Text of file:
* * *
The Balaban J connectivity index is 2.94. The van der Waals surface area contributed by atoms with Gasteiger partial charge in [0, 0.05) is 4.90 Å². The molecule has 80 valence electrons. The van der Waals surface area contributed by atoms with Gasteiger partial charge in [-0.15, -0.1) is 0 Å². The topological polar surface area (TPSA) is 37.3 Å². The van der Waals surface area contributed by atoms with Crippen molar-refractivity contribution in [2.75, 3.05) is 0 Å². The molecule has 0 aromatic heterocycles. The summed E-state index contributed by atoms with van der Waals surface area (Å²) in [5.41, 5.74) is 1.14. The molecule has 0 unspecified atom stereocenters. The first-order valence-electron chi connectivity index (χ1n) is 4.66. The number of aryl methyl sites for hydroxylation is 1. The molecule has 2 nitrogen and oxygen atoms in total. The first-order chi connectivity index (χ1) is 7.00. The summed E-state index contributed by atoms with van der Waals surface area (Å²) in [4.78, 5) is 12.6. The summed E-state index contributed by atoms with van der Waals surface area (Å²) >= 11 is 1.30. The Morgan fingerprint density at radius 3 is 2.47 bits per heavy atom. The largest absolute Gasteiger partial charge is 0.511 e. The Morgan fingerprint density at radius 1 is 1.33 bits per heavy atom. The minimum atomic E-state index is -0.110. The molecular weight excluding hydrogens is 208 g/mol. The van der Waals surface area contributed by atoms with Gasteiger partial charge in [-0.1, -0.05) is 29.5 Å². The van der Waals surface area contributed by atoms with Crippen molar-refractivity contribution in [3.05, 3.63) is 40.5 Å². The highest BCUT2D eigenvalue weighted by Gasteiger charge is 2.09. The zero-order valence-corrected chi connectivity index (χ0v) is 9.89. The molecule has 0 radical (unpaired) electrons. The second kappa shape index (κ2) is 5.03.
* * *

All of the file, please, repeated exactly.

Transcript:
The Balaban J connectivity index is 2.94. The van der Waals surface area contributed by atoms with Gasteiger partial charge in [0, 0.05) is 4.90 Å². The molecule has 80 valence electrons. The van der Waals surface area contributed by atoms with Gasteiger partial charge in [-0.15, -0.1) is 0 Å². The topological polar surface area (TPSA) is 37.3 Å². The van der Waals surface area contributed by atoms with Crippen molar-refractivity contribution in [2.75, 3.05) is 0 Å². The molecule has 0 aromatic heterocycles. The summed E-state index contributed by atoms with van der Waals surface area (Å²) in [5.41, 5.74) is 1.14. The molecule has 0 unspecified atom stereocenters. The first-order valence-electron chi connectivity index (χ1n) is 4.66. The number of aryl methyl sites for hydroxylation is 1. The molecule has 2 nitrogen and oxygen atoms in total. The first-order chi connectivity index (χ1) is 7.00. The summed E-state index contributed by atoms with van der Waals surface area (Å²) in [4.78, 5) is 12.6. The summed E-state index contributed by atoms with van der Waals surface area (Å²) >= 11 is 1.30. The Morgan fingerprint density at radius 3 is 2.47 bits per heavy atom. The largest absolute Gasteiger partial charge is 0.511 e. The Morgan fingerprint density at radius 1 is 1.33 bits per heavy atom. The minimum atomic E-state index is -0.110. The molecular weight excluding hydrogens is 208 g/mol. The van der Waals surface area contributed by atoms with Gasteiger partial charge in [-0.1, -0.05) is 29.5 Å². The van der Waals surface area contributed by atoms with Crippen molar-refractivity contribution in [3.05, 3.63) is 40.5 Å². The highest BCUT2D eigenvalue weighted by Gasteiger charge is 2.09. The zero-order valence-corrected chi connectivity index (χ0v) is 9.89. The molecule has 0 radical (unpaired) electrons. The second kappa shape index (κ2) is 5.03.